Review – Deliver Us From Evil #1 (Second Sight Publishing)

Publisher: Second Sight Publishing
Writer: Peter Breau
Artist: Mattia Doghini

Repeatedly interspersed with disconcerting glimpses into the historical depravity of mankind whenever steered by the whispered word of the Devil, Peter Breau’s plot for issue one of Deliver Us From Evil is probably best perused with the lights on and a stiff drink to hand. Indeed, it’s difficult to imagine a reader experiencing a more disturbing twenty-two-page periodical as they’re brutally thrown into the chaos-filled world of the mysterious Mister Lazar and the seemingly diabolical doings of D.R.E.D.D.

Foremost of these perturbances is probably the way in which Breau pens the lead protagonist effortlessly wandering through life without so much as a single care, no matter what horrifying situation it causes him to witness. Some within this book’s audience may well think that being arrested by the Police for multiple warrants and a subsequent thirteen-year prison sentence is grim going, especially when the writer does such a splendid job in describing the savage nature of the penitentiary’s hierarchy; “The Yard. A perverse adult version of Elementary School. It’s primal… Wolves and Sheep. But butchers don’t concern themselves with the opinions of wolves or sheep.”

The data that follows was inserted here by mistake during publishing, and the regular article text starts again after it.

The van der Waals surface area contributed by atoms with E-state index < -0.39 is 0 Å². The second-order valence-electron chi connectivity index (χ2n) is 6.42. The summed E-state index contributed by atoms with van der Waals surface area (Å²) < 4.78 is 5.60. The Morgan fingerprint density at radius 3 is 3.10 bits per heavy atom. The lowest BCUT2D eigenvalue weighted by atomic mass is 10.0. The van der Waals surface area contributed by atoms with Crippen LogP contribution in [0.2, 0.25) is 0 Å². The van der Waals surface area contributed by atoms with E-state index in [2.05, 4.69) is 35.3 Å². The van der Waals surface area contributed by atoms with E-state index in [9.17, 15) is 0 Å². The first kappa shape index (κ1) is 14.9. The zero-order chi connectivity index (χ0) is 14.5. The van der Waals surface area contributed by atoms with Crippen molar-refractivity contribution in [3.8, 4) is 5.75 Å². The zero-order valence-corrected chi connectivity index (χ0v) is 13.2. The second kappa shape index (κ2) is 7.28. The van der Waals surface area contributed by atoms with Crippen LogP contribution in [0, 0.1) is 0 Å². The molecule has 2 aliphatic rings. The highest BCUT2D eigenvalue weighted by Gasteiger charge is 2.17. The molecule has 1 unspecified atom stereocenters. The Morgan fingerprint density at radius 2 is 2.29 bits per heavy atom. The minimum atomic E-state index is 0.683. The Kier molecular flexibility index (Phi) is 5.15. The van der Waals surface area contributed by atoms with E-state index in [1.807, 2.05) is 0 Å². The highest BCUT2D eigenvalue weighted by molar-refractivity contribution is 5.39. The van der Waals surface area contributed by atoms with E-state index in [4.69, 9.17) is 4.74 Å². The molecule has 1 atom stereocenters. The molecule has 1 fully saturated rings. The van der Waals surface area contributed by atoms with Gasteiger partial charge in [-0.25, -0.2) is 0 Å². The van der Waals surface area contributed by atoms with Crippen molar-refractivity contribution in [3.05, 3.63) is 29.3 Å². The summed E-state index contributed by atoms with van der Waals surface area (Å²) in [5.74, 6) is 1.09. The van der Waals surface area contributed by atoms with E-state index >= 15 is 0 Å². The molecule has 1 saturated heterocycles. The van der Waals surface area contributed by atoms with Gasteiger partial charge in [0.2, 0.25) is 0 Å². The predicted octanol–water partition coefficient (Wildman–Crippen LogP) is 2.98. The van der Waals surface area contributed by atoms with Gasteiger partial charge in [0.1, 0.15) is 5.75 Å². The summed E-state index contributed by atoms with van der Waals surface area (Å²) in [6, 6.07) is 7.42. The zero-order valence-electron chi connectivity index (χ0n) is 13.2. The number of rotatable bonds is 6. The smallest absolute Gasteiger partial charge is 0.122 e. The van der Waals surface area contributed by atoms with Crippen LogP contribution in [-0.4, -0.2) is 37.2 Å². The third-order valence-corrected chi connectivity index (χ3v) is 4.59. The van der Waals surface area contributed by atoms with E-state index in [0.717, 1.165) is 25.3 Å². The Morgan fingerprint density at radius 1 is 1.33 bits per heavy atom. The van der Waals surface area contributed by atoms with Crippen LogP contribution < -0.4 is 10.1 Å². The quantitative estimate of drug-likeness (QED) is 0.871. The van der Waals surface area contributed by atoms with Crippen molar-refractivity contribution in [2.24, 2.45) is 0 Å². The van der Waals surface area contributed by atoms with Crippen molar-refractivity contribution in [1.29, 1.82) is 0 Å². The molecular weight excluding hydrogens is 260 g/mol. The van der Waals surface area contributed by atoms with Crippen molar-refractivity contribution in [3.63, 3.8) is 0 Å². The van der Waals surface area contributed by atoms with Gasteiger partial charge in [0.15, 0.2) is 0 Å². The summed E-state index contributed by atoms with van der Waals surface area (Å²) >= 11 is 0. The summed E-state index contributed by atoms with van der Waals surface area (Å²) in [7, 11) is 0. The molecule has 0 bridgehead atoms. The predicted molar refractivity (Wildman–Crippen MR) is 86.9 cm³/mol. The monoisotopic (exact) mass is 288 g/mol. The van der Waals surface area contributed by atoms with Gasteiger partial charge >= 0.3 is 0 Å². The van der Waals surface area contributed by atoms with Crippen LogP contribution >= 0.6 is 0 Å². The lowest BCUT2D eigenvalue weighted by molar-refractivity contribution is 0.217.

However, such a violent environment pales into insignificance once Lazar has been transported to Montauk via a black operation’s helicopter and given a sight-seeing tour of the enigmatic facility’s numerous underground levels. This sequence is truly haunting and is simply packed full of glimpses into exotic extra-terrestrial worlds, prehistoric subsistence, nefarious governmental cover-ups, anthropomorphized felines and age-old science fiction tropes – all of which are both unnervingly familiar and freakishly flabbergasting.

Just as discombobulating as this publication’s pleasing plot is Mattia Doghini’s engrossing artwork, which adds an incredible amount of atmosphere to the storytelling, courtesy of the artist’s heavily shadowed sketching style and the decision to boldly print the comic in just black and white. The illustrator’s double splash-page of Montauk’s interior is well worth the cost of this comic alone as it should take any perusing bibliophile an eternity to fully assimilate all the different dimensions it depicts. Whilst the sudden appearance of an amiable, talking sasquatch and ghoulish nun later in the narrative are prodigiously pencilled, with both characters being imbued with plenty of personality despite their extremely limited ‘screen-time’.


The writer of this piece was: Simon Moore
Simon Tweets from @Blaxkleric ‏
You can read more of his reviews at The Brown Bag

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